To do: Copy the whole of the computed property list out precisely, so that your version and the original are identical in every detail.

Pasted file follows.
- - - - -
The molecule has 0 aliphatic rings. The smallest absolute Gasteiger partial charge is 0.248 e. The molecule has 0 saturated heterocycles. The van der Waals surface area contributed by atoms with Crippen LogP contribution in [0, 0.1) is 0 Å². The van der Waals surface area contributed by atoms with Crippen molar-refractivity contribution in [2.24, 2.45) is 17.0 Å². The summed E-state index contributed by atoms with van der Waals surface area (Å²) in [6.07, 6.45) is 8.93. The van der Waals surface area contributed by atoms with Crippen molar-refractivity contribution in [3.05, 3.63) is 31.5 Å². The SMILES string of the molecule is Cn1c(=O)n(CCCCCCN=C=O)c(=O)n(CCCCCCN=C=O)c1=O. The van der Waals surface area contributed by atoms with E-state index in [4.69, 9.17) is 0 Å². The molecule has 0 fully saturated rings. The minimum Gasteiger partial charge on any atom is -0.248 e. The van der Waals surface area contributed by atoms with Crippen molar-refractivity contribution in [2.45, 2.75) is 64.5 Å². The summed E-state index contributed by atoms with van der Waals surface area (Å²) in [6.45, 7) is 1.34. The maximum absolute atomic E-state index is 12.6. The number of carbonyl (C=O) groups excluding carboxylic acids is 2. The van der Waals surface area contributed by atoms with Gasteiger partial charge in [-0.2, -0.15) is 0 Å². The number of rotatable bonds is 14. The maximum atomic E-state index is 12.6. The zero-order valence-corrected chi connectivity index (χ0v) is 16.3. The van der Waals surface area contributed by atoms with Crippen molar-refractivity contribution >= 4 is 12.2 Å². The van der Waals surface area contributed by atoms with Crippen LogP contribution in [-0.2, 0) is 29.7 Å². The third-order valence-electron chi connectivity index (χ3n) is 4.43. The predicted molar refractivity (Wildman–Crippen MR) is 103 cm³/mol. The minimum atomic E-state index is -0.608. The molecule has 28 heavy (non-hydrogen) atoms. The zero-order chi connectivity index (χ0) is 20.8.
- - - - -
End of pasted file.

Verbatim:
The molecule has 0 aliphatic rings. The smallest absolute Gasteiger partial charge is 0.248 e. The molecule has 0 saturated heterocycles. The van der Waals surface area contributed by atoms with Crippen LogP contribution in [0, 0.1) is 0 Å². The van der Waals surface area contributed by atoms with Crippen molar-refractivity contribution in [2.24, 2.45) is 17.0 Å². The summed E-state index contributed by atoms with van der Waals surface area (Å²) in [6.07, 6.45) is 8.93. The van der Waals surface area contributed by atoms with Crippen molar-refractivity contribution in [3.05, 3.63) is 31.5 Å². The SMILES string of the molecule is Cn1c(=O)n(CCCCCCN=C=O)c(=O)n(CCCCCCN=C=O)c1=O. The van der Waals surface area contributed by atoms with E-state index in [4.69, 9.17) is 0 Å². The molecule has 0 fully saturated rings. The minimum Gasteiger partial charge on any atom is -0.248 e. The van der Waals surface area contributed by atoms with Crippen molar-refractivity contribution in [2.45, 2.75) is 64.5 Å². The summed E-state index contributed by atoms with van der Waals surface area (Å²) in [6.45, 7) is 1.34. The maximum absolute atomic E-state index is 12.6. The number of carbonyl (C=O) groups excluding carboxylic acids is 2. The van der Waals surface area contributed by atoms with Gasteiger partial charge in [-0.2, -0.15) is 0 Å². The number of rotatable bonds is 14. The maximum atomic E-state index is 12.6. The zero-order valence-corrected chi connectivity index (χ0v) is 16.3. The van der Waals surface area contributed by atoms with Crippen molar-refractivity contribution >= 4 is 12.2 Å². The van der Waals surface area contributed by atoms with Crippen LogP contribution in [-0.2, 0) is 29.7 Å². The third-order valence-electron chi connectivity index (χ3n) is 4.43. The predicted molar refractivity (Wildman–Crippen MR) is 103 cm³/mol. The minimum atomic E-state index is -0.608. The molecule has 28 heavy (non-hydrogen) atoms. The zero-order chi connectivity index (χ0) is 20.8.